I'd been thinking, en route in early November to Australia for my eighth total solar eclipse, that I’d spent more than enough time and money chasing the shadow of the moon. I figured I'd give up the quest after this one last exposure. But then the weather on Green Island cleared, after a string of gloomy mornings, to reveal the sunrise eclipse.
I watched from a waterside helipad with five friends, four of whom had never seen an eclipse before. Their first-timers’ anticipation upped my own excitement, especially when I realized I would need to seize the right moment for them to remove their protective glasses and stare naked-eyed at totality. I’d never been in that position of responsibility before.
Now. Take off the glasses. Oh my God. There's the diamond ring!
The sight, familiar but ever foreign, framed the black circle of the eclipsed Sun in a halo of silver and red. The whole world around us -- sky, sand, sea -- changed color, and the air grew colder. Clouds along the horizon threatened to blot out the spectacle at any moment. Instead they only skirted the Sun, as though to remind us how lucky we were -- how close we had come, thousands of miles from home, to seeing nothing.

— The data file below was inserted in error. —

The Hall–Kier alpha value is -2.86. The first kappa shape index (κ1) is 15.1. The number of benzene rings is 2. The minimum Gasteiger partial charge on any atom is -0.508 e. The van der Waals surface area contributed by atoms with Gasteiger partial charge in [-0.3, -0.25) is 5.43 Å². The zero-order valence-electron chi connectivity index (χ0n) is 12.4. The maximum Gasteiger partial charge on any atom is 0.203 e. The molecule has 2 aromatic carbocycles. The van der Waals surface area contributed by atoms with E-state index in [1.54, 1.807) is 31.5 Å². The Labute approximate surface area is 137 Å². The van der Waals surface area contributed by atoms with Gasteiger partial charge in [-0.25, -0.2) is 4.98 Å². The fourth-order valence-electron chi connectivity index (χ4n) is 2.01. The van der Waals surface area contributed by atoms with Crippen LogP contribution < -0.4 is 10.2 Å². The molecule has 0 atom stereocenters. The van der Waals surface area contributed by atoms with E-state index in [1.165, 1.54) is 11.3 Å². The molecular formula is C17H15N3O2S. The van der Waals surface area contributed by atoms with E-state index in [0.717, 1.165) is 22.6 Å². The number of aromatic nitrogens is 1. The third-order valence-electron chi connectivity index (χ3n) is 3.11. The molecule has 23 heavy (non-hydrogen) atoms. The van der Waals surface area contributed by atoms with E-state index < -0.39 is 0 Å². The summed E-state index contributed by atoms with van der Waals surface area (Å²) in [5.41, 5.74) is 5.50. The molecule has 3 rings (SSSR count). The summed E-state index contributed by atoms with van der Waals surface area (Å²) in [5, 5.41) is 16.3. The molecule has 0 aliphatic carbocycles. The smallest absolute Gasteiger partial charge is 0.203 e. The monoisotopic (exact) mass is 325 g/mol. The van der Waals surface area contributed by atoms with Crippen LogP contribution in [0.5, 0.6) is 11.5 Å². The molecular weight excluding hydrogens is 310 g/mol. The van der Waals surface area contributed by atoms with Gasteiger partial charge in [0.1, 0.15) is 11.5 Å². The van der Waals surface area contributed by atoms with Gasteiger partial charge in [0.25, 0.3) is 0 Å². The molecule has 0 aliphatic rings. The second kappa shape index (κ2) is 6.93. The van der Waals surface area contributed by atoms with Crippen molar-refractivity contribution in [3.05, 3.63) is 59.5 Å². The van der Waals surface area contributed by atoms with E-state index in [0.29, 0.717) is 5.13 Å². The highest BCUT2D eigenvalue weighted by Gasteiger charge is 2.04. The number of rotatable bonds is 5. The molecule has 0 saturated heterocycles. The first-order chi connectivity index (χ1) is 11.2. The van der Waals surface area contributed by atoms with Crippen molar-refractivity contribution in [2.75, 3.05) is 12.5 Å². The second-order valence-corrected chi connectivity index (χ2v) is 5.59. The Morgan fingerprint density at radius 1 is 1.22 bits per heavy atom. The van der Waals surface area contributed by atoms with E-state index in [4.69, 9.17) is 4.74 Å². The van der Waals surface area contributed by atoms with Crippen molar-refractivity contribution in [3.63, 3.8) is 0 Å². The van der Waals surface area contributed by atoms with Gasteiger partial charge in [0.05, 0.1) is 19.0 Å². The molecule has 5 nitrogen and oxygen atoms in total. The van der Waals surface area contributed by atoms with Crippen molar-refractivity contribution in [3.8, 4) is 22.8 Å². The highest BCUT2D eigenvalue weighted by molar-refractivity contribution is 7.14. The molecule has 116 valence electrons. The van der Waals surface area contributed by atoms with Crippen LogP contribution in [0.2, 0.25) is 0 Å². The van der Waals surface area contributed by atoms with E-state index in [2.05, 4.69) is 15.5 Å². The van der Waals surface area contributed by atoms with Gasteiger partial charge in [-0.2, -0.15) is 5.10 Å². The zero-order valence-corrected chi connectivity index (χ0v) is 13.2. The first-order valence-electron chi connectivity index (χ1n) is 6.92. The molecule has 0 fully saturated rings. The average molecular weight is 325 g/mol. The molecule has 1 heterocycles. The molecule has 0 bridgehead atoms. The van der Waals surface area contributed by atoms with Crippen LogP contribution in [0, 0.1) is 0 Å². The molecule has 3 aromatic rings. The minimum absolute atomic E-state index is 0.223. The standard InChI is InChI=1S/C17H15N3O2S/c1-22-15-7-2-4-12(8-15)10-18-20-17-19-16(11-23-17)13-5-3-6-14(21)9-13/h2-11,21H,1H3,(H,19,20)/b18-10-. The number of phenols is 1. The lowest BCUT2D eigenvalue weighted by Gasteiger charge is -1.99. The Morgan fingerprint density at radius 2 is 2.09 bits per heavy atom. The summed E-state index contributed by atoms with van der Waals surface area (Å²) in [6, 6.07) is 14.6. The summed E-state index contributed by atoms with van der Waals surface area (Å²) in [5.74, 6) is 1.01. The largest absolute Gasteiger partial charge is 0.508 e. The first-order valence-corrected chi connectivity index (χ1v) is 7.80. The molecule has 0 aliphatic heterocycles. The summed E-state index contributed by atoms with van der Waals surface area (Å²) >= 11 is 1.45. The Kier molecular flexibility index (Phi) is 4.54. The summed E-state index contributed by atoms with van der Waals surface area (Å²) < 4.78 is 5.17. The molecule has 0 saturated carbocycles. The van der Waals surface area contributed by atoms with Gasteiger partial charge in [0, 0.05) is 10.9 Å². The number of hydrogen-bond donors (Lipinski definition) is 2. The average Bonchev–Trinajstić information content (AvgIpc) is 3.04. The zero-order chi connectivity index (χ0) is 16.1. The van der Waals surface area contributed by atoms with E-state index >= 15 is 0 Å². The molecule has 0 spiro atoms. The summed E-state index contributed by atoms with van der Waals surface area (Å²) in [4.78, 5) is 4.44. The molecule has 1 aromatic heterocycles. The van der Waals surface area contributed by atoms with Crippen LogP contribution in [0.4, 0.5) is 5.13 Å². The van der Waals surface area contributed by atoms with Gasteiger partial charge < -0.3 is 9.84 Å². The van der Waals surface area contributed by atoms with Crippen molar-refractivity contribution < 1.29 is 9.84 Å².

I felt perfectly happy for the whole two minutes -- for the fleeting two minutes -- that totality lasted. When it ended too soon, as it always does, the euphoria hung on for days. And now of course I'm scheming for the means to view upcoming exotic eclipses in Africa and the Arctic, until August 21, 2017, when the path of a total solar eclipse will traverse the United States, cutting a diagonal swath from Oregon to South Carolina. It's not too early to start considering the ideal perch.